Skip to main content
Premium Trial:

Request an Annual Quote

NextGen Secures $1M Convertible Loan Agreement


This story originally ran on Feb. 2.

Protein biomarker firm NextGen Group said this week that it has entered a convertible loan agreement with Alpha 4 Concepts for the provision of additional funding of €800,000 ($1.05 million).

The funding follows a previous €800,000 loan made to the company by Alpha 4 in November, which NextGen noted at the time was required "in order to continue to fund the working capital requirements of the [firm] and the investments in the diagnostic business" (PM 11/4/2011). The company also noted in November that a second loan would likely be necessary.

The new loan was made at 12 percent interest for a period ending Nov. 31, 2012, and is convertible at the lender's option into ordinary shares in NextGen at a price of 0.1p per share plus one warrant for every share issued.

During the first half of 2011, NextGen embarked upon a reorganization of its business, moving into the plasma biomarker discovery space by launching a series of protein biomarker panels aimed at various therapeutic areas (PM 3/18/2011).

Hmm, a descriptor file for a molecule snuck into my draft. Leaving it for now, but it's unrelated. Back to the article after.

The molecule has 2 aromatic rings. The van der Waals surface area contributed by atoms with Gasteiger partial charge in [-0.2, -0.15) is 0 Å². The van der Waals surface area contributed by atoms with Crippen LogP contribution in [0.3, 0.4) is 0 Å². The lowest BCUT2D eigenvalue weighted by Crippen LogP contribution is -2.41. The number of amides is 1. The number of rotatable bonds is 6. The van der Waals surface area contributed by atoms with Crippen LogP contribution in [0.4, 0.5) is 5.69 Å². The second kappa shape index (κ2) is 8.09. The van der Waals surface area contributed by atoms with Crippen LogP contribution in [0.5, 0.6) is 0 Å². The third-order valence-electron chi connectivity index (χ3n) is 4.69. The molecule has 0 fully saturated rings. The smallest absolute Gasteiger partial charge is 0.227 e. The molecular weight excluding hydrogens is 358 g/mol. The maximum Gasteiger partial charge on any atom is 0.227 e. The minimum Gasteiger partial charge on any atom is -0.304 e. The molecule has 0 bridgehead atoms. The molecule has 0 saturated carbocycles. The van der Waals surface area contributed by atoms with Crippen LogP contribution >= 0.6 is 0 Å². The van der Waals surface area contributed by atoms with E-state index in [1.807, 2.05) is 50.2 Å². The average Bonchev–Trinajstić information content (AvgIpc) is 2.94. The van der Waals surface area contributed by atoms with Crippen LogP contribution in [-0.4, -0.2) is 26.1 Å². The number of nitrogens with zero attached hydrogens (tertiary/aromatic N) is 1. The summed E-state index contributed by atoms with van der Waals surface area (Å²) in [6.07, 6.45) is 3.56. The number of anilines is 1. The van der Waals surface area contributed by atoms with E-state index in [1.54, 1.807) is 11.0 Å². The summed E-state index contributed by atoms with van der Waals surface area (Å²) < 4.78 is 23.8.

Previously the company had focused on providing custom biomarker services for pharma and biotech firms. Barry McAleer, CEO of NextGen Sciences, a wholly owned subsidiary of NextGen Group, told ProteoMonitor upon the launch of the panels that moving into the discovery panel space was an immediate tactical approach to generating cash, as well as "a way of finding more lucrative projects" in the diagnostics and personalized medicine space.

Earlier this month the company launched its latest discovery panel product, its csfdiscovery 82 multiplex protein assay for the discovery and quantification of protein biomarkers linked to central nervous system diseases including Alzheimer's, Parkinson's, and multiple sclerosis.

The assay uses multiple-reaction monitoring mass spectrometry to simultaneously measure 82 proteins in cerebrospinal fluid samples.

The Scan

Y Chromosome Study Reveals Details on Timing of Human Settlement in Americas

A Y chromosome-based analysis suggests South America may have first been settled more than 18,000 years ago, according to a new PLOS One study.

New Insights Into TP53-Driven Cancer

Researchers examine in Nature how TP53 mutations arise and spark tumor development.

Mapping Single-Cell Genomic, Transcriptomic Landscapes of Colorectal Cancer

In Genome Medicine, researchers present a map of single-cell genomic and transcriptomic landscapes of primary and metastatic colorectal cancer.

Expanded Genetic Testing Uncovers Hereditary Cancer Risk in Significant Subset of Cancer Patients

In Genome Medicine, researchers found pathogenic or likely pathogenic hereditary cancer risk variants in close to 17 percent of the 17,523 patients profiled with expanded germline genetic testing.